Doug Kutzli (right) as David Sears, Cynthia Johnson as Anne Richie, and Mischa Hooker as John Deere, Aug. 21, 2022 at Moline’s Black Box Theatre (photo by Jonathan Turner).

He built the first dam, from the Moline shore to Arsenal Island. The Sears mills (the first powered by the river) gave the city its name, based on the French word “moulin,” meaning city of mills. Moline was originally founded in 1848, and incorporated as a city in 1872 (Sears died in 1884 and Deere in 1886).

“It was the draw of the promise of water power that brought other people — including John Deere — to the area,” Kutzli said.

“The lumber he was able to produce from his mill built the first court house,” he said of Sears. “It also built the first railroad bridge across the Mississippi. When he arrived here, there were only three houses. He bought one of them, and a strip of land for $1,500. The land was from 1st Street to 15th Street in Moline.”

Sears was one of the largest employers in the area, and he was the first postmaster, Kutzli said.

It’s satisfying to embody such an important person, and something really different, he said.

The most famous Moliner

Mischa Hooker will play John Deere, perhaps the most famous Moliner ever.

“It’s a challenge,” he said. “One of the interesting things, he married Demarius Lamb in Vermont, and she died years later and he then married her sister, who was like 60 years old at that point. It’s not like sort of a predatory younger sister.”

Moline artist Jon Burns created a number of portraits for Moline’s sesquicentennial (150th anniversary), including farm implement pioneer John Deere.

“I do think it shows a compassionate side, where he’s taking care of people, and not being just a businessman,” Hooker said.

“As an actor, too, no one thinks they’re the villain of their own story. There’s a sympathetic side,” he said. “On the one hand, he’s a hero in the community. On the other hand, what are his personal characteristics? You want to see him as a person, first and foremost. It’s fun. I didn’t come from this area, so I didn’t learn about John Deere in school.”

Deere actually provided the seed money for the AME church, Adams said. He served as the city’s second mayor, elected in 1873, serving two years. Moline-based Deere & Co. in 2021 had $44 billion in total revenues, and over 75,000 employees worldwide.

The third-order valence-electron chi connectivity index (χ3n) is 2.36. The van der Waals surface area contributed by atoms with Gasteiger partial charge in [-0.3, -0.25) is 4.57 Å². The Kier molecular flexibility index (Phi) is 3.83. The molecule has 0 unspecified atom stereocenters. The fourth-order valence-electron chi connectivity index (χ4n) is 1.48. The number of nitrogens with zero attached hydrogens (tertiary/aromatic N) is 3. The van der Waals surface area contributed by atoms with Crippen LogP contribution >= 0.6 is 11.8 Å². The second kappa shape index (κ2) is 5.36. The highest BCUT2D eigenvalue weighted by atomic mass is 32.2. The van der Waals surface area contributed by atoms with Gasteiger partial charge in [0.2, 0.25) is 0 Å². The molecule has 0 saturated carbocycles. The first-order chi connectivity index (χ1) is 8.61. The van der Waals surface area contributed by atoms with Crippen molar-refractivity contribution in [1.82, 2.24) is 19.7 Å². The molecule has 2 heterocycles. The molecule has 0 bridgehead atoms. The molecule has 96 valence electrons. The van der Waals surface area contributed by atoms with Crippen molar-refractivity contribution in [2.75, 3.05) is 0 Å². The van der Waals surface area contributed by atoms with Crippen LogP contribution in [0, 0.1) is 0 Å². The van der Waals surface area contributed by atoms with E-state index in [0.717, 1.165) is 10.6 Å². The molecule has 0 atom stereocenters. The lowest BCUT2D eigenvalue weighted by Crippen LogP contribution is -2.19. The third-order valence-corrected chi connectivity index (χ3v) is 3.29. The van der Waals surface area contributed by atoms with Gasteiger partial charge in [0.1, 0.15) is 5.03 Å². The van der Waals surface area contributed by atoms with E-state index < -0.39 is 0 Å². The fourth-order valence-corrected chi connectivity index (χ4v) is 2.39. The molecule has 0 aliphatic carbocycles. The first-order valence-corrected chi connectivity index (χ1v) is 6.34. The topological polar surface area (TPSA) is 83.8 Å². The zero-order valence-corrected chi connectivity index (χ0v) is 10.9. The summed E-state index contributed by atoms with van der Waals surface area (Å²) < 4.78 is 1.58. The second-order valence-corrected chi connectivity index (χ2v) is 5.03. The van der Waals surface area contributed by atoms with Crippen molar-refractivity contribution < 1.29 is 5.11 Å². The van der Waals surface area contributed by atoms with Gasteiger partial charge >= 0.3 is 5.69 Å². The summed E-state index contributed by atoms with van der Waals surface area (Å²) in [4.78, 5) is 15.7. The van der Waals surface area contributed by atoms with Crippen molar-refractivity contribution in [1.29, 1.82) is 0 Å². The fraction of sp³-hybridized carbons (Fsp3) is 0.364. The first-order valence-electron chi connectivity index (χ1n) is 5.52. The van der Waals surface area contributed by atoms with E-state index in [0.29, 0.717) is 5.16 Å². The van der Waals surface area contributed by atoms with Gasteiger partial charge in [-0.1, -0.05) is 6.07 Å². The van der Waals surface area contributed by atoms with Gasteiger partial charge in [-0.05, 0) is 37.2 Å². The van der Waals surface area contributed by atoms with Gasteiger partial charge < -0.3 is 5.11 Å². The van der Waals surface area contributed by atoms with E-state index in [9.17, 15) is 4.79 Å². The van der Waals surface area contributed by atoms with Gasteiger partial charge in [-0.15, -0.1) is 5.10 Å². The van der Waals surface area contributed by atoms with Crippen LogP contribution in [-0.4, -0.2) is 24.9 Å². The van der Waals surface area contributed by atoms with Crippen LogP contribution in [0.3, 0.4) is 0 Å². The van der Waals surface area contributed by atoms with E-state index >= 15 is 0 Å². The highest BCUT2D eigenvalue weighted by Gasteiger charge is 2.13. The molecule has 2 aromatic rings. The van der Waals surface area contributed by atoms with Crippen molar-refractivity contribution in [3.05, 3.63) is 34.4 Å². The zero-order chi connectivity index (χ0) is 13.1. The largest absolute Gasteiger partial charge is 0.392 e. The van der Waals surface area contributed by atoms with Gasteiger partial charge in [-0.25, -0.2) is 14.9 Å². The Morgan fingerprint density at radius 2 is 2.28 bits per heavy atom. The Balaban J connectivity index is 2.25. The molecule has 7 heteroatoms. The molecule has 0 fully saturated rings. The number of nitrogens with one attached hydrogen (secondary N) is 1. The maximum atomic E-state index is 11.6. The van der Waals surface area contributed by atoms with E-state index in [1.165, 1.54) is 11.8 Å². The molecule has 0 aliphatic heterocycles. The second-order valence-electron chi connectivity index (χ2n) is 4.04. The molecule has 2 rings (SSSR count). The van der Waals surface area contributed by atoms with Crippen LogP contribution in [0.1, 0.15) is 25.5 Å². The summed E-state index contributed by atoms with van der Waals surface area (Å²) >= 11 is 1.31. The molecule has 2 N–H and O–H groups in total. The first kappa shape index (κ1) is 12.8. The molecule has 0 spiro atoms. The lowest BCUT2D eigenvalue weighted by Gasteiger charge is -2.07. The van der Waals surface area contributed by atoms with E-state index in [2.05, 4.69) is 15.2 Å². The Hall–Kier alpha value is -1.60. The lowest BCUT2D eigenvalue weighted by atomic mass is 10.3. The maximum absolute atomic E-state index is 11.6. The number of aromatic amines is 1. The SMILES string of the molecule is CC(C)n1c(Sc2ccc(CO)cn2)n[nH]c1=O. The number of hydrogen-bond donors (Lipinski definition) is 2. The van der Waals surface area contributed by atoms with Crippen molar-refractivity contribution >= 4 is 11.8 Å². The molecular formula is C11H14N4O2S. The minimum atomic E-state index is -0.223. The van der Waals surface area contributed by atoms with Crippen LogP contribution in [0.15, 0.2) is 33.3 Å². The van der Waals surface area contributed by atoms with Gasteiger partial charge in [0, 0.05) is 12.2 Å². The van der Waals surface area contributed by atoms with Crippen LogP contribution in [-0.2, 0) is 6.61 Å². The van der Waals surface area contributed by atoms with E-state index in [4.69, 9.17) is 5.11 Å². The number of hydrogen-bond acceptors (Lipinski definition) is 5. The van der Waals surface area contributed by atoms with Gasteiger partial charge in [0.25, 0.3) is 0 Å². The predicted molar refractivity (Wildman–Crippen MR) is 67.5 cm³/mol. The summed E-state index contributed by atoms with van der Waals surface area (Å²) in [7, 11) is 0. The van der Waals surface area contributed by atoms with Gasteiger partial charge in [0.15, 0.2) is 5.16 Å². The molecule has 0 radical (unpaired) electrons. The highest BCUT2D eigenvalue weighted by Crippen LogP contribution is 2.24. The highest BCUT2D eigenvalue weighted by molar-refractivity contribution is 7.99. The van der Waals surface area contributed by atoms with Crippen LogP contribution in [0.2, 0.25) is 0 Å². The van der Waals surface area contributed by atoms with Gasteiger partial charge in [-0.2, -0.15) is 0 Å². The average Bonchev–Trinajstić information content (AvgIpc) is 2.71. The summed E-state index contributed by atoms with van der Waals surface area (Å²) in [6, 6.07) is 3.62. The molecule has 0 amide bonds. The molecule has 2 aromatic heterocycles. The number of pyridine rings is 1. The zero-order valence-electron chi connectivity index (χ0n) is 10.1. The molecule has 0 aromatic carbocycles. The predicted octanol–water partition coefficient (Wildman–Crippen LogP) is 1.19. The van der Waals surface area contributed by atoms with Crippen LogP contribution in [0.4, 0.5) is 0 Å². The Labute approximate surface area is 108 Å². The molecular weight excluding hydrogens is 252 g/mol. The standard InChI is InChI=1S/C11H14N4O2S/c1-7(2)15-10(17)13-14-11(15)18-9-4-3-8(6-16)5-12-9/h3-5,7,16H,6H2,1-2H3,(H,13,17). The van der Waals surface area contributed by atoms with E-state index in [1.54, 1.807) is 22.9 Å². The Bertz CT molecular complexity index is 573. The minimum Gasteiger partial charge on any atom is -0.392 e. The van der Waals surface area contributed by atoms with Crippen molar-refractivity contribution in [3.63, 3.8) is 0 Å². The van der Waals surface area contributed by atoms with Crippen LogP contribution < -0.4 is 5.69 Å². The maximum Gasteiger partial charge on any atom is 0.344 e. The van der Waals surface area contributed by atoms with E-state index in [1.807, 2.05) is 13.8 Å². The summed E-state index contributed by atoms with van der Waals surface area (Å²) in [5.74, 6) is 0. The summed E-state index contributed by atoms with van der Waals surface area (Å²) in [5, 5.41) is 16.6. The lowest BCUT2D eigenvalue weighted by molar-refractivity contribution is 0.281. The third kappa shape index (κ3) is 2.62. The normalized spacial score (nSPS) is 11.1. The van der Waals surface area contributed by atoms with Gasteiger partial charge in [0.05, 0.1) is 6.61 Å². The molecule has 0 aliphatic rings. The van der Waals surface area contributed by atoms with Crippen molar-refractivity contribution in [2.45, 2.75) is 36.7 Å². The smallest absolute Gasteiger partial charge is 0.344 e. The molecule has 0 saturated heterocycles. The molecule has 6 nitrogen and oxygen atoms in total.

What’s it like playing a real person?

“I absolutely love it,” Johnson (who embodied the legendary singer Billie Holliday at Black Box) said of playing a real person. “It’s a great opportunity to challenge myself to do something. But also because slaves and descendants of slaves didn’t have a voice at all. They didn’t have any real records on the books.

“Anne Richie, who had an amazingly good attitude through the struggles of her life as a slave — and all the horrific losses she suffered, her attitude was good,” she said. “What she learned from her mother was strong, and seeded her into the foundations and roots of her belief and her faith, and that’s what carried her through. That’s typical through African-American history, about the strong faith that’s kept us through the struggles.

“It’s really good to play, because there hasn’t been a voice, but the commonalities between one slave and the next is pretty close,” Johnson said. “The fact that she broke out of that typical box and became a strong community leader is really fun to play — to give a perspective on that.”

Adams said Richie’s life mattered, not having it defined by slavery.

“I find that really interesting about her,” she said. “That she was as strong-willed as she was, and with all she lost family-wise, she was so famioly oriented.”

“And never ashamed,” Johnson said. “She took it as an opportunity to go beyond that. So that’s cool.”

How to reserve a seat

Free tickets for the trolley tours are first come, first served, and registration is required online HERE or by calling (309) 524-2007. For more information on Sesquicentennial events, visit the Moline 150 Facebook page.